4/23/2013 2:39:03 PM
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Historic diplomatic letter to Japan found
A highly significant and historic diplomatic letter from Vietnam to Japan written in 1591 is now on display in Japan together with eight other old letters.

 The letter was written by a Vietnamese mandarin seeking to set up diplomatic relations with the northern Asian nation on behalf of his nation. 

It was found in a shop dealing in rare books in the old royal capital of Kyoto and placed with the other letters in the Kyushu National Museum.
“The letter expresses Vietnam’s strong determination to trade with Japan,” said Reio Fujita, a representative of the museum. “It is a valuable document showing that the two countries set up an official relationship more than 400 years ago.”
Japanese historians estimate that Vietnam sent about 20 letters to Japan during that period, including one to Shogun ruler Tokugawa Ieyasu (1543-1616) in 1601. This was once considered the oldest letter from Vietnam to Japan, but it was lost many years ago.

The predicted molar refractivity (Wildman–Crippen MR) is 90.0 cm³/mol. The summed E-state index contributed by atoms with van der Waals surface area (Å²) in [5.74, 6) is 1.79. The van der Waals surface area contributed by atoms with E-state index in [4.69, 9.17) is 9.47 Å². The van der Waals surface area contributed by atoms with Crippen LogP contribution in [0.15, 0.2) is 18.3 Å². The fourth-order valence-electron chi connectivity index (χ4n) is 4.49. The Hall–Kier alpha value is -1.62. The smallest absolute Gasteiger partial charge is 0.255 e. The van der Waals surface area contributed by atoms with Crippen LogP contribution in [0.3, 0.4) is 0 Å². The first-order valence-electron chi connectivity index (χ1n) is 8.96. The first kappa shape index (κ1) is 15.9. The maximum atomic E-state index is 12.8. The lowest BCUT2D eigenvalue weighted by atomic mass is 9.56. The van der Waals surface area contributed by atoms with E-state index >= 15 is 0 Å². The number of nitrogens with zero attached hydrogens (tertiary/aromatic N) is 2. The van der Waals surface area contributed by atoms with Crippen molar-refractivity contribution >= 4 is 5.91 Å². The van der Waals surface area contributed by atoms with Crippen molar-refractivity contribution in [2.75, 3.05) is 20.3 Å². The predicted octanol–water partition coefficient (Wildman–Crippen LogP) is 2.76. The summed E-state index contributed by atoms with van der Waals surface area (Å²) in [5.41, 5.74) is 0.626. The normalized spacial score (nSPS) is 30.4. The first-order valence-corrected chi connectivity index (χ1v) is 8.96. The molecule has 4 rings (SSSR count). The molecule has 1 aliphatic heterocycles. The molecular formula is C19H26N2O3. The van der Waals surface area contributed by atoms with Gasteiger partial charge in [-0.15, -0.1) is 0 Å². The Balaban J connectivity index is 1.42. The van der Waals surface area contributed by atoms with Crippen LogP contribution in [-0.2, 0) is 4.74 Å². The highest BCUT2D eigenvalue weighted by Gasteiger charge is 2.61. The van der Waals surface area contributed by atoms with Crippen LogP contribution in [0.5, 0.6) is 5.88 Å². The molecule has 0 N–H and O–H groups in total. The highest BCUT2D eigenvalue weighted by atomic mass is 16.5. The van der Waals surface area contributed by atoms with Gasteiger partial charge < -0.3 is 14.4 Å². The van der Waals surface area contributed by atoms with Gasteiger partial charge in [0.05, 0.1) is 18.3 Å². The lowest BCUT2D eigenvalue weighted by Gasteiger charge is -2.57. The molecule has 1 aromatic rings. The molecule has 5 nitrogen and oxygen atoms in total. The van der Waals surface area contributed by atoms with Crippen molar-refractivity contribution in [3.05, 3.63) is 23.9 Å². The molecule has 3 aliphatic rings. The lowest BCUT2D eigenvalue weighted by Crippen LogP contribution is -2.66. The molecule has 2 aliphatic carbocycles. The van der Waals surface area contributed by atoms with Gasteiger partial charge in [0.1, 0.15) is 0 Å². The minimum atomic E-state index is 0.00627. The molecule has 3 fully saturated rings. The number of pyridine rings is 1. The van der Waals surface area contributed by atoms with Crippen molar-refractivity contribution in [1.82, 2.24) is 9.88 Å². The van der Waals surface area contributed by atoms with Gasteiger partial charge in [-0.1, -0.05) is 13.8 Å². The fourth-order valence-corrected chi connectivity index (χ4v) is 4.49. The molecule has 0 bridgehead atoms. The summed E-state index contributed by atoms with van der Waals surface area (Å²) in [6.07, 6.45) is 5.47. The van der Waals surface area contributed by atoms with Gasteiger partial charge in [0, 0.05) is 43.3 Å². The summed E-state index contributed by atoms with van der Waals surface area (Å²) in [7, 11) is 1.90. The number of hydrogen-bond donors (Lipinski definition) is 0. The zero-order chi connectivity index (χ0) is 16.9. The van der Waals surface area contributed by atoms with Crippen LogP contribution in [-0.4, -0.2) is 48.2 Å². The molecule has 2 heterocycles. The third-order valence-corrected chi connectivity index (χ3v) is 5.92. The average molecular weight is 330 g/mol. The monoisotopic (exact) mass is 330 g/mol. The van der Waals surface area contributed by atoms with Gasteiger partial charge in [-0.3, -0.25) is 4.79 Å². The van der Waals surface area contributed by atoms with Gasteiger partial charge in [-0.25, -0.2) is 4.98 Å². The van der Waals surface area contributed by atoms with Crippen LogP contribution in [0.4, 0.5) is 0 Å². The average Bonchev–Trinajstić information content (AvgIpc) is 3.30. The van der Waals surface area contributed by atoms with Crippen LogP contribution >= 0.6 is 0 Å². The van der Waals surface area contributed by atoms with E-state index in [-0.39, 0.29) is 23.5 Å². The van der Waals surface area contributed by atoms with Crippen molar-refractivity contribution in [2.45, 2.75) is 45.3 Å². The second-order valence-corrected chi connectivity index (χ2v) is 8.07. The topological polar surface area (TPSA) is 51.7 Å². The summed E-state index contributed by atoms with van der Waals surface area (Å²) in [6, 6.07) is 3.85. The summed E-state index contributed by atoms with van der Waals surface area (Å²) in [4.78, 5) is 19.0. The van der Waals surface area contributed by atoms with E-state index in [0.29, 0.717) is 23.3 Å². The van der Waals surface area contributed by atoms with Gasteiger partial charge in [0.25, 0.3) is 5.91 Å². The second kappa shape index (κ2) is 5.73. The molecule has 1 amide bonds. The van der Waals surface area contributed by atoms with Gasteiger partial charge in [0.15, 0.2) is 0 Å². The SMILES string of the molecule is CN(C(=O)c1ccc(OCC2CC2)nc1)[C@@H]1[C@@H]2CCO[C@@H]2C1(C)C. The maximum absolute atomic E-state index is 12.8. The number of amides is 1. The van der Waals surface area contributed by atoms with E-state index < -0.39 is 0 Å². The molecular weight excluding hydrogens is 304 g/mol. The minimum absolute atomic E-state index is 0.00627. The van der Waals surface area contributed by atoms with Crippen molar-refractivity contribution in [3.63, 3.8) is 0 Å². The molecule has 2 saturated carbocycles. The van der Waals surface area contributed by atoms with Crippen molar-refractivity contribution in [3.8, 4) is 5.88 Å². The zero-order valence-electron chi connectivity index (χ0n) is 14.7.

The new discovery is the first proof Japanese historians have of a relationship formed under the even older rule of Shogun Toyotomi Hideyoshi (1537-98).
The newly found letter opens with the words: “From An Nam (the former name of Vietnam ).” It was sent to General Hideyoshi on March 21, 1591.
The letter was signed by Mandarin Nguyen Thu Gian on behalf of Vietnamese King Le The Tong. The writer expressed the king’s wish to set up diplomatic relations with Japan and said An Nam’s royal court had sent elephant tusks as gifts to the Japanese ruler together with the letter.
The museum has also recorded General Ieyasu’s letter in which he agreed to the request.


Source: VietnamPlus